Co-Location - aka colo - A facility that offer customers a secure place to physically house their hardware and equipment (as opposed to keeping it in their house, office or warehouse).

Command Line - The location where a programmer enters commands to tell a Unix host system what he or she wants it to do. In DOS, the command line is the text you type after the prompt.

Command Line Weenie - a.k.a. command liner. A geek who prefers using the command line instead of a mouse.

Cookie - A cookie, also known as a web cookie, browser cookie, and HTTP cookie, is a piece of text stored on a user's computer by their web browser. It is information that a Web site puts on your hard disk so that it can remember something about you at a later time.

Compiler - A program that reads statements written in a human-readable programming language and translates them into a machine-readable program.

CPA - Cost Per Action

CPC - Cost Per Click

CPL - Cost Per Lead

CPM - Cost Per 1,000 Impressions

CP/M - CP/M (Control Program for Microcomputers) is an operating system originally created for Intel 8080/85 based microcomputers by Gary Kildall of Digital Research, Inc.

CRM - Customer Relationship Management

Cross-Browser - Cross-browser refers to the ability for a website, web application, HTML construct or client-side script to support all the web browsers.

CSS - Cascading Style Sheet

CTR - Click-Through Rate

Cyberbullying - Cyberbullying "involves the use of information and communication technologies to support deliberate, repeated, and hostile behavior by an individual or group, that is intended to harm others.

Cyberspace - a computer network consisting of a worldwide network of computer networks that use the TCP/IP network protocols to facilitate data transmission.

Cybersquatter - Cybersquatting refers to using, trafficking in or registering a domain name with the intention of taking advantage of the popularity of another company'strademark. These cybersquatters generally register these domains before the target company, thus forcing the latter to buy the domain from them at a higher price.

DHCP - Dynamic Host Configuration Protocol

Dial-up - Dial-up is a form of Internet access that uses telephone lines.

DNS - Domain Name System

DNS Record - DNS records, (or Resource Records) are stored in the zone file for a domain name and are used for translating domain names to IP addresses.

Domain Name - A domain name is a unique address on the Internet. If a domain name is not currently registered, you can register the domain name with an approved domain name registrar, which will give you rights to that particular domain until such time as the domain name registration expires, is cancelled, or is transferred to another domain name registrant.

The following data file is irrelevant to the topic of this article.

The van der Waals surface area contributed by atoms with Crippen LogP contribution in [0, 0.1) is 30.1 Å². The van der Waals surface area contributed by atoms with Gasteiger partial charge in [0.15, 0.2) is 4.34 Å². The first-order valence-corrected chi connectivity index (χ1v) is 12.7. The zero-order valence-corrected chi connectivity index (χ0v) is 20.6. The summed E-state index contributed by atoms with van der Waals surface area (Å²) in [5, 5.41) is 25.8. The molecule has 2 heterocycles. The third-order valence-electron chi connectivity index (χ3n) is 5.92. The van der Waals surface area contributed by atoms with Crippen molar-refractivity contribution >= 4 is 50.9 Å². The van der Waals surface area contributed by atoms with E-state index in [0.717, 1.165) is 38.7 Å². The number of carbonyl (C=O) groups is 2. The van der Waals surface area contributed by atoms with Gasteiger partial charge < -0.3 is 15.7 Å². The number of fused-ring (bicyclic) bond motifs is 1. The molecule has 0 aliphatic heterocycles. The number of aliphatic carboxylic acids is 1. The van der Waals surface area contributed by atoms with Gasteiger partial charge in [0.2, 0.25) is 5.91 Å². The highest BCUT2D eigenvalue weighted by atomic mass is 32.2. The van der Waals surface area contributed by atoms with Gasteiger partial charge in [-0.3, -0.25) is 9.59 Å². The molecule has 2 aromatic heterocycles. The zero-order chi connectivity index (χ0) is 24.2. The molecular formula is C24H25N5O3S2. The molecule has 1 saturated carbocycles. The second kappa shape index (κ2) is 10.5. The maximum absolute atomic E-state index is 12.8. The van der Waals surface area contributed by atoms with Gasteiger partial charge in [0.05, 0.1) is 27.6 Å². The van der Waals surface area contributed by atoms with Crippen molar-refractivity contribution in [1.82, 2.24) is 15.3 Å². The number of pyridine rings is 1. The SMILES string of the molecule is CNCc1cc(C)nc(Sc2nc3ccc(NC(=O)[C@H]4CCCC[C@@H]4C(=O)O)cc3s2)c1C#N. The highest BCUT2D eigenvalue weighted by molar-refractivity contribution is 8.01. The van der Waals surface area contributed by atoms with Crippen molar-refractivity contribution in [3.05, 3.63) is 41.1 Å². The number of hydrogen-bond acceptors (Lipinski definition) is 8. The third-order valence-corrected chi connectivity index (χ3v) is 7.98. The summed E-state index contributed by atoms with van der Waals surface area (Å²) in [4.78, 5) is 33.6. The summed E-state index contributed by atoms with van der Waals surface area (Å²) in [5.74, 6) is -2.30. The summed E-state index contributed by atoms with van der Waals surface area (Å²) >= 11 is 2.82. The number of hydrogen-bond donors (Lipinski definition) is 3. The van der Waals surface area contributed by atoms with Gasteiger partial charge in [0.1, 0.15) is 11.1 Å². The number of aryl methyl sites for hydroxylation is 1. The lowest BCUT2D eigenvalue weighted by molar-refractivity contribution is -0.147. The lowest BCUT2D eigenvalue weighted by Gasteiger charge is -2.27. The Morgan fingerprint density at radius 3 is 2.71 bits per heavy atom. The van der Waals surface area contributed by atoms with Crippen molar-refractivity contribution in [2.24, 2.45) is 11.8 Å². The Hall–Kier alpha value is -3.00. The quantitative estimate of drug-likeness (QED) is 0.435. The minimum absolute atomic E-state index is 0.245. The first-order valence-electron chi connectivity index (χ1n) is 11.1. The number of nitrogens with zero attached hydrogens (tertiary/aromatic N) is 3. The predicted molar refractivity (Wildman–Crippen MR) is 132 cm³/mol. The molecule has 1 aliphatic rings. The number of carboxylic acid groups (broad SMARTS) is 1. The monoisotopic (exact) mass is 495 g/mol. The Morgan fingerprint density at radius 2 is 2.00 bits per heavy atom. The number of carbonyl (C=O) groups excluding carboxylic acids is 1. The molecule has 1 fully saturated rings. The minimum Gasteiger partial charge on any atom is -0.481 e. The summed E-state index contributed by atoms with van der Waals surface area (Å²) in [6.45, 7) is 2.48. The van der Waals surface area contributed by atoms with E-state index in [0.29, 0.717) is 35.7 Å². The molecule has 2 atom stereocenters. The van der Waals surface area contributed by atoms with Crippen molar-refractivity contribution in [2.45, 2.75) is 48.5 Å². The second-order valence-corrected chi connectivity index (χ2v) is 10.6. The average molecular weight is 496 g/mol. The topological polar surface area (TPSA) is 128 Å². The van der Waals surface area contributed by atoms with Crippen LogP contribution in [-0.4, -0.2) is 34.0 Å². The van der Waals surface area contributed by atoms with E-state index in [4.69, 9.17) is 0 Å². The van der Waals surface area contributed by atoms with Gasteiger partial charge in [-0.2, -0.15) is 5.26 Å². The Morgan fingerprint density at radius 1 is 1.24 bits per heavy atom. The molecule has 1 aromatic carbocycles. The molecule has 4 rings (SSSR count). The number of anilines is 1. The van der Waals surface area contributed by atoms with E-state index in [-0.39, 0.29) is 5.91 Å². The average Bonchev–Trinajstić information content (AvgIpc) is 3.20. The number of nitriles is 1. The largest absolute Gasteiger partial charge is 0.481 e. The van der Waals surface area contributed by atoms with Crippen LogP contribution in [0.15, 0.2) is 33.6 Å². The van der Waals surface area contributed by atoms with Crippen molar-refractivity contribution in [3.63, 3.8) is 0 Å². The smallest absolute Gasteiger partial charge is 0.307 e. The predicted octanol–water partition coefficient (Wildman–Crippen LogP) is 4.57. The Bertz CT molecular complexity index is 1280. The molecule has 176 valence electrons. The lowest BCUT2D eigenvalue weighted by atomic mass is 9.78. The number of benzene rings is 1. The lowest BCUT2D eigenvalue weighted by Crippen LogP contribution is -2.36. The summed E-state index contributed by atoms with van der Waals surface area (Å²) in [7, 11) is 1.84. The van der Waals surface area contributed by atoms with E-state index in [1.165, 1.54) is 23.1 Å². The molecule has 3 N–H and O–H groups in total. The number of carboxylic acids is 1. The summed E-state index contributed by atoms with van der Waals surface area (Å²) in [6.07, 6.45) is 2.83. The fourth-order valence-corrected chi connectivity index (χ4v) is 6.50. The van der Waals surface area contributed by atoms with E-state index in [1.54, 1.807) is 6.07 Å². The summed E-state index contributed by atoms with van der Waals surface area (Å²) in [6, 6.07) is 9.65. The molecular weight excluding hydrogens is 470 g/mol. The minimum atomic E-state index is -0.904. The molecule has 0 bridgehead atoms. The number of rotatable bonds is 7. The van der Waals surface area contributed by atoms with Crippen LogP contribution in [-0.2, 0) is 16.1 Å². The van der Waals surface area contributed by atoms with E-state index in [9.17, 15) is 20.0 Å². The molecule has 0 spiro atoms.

Domain Suffix - A domain suffix is the last part of a domain name and is often referred to as a "top-level domain" or TLD. Popular domain suffixes include ".com," ".net," and ".org," but there are dozens of domain suffixes approved by ICANN.

Download - A download is a computer file or set of files which is designed to be transferred from a server to an individual user.

Dynamic IP - An IP address that changes every time you log on to the Internet.

Dynamic Website - a dynamic website provides response according to user's request. That is a dynamic wesite creates web pages at run time and provides dynamic content to the user. Whereas a static website is one that always provides same pages to all the users. It consists of pages that have predifined content.

E-commerce - E-commerce, EC (electronic commerce) is the buying and selling of goods and services on the Internet, especially the World Wide Web.

E-mail - Electronic Mail. It's hard to remember what our lives were like without e-mail.

E-mail Bankruptcy - Email Bankruptcy is a term used to identify or explain a decision to close an e-mail account due to an overwhelming receipt of garbage messages.

EDI - Electronic Data Interchange

Emoticon - a representation of a facial expression (as a smile or frown) created by typing a sequence of characters in sending email, chatting, and text messages.

Extranet - An extranet is a private network that uses Internet protocols, network connectivity. An extranet can be viewed as part of a company's intranet.

Facebook - is a social network service and website.

FiOS - Fiber Optic Service

Firewall - A firewall is a part of a computer system or network that is designed to block unauthorized access while permitting authorized communications.

Flaming - Flaming, also known as bashing, is hostile and insulting interaction between Internet users

Flash - Flash is a vector animation (read about vector animation software) software, originally designed to create animations for display on web pages.

FTP - File Transfer Protocol

Gateway - A gateway is a network node that allows you to gain entrance into a network and vice versa.

Google - Google is the world's largest search engine.

Gopher - The Gopher protocol /ˈɡoʊfər/ is a TCP/IP Application layer protocol designed for distributing, searching, and retrieving documents over the Internet.

Handle - The handle, or username, you choose will identify you to other members of our website.

Hit - A hit is a request to a web server for a file (web page, image, JavaScript, Cascading Style Sheet, etc.).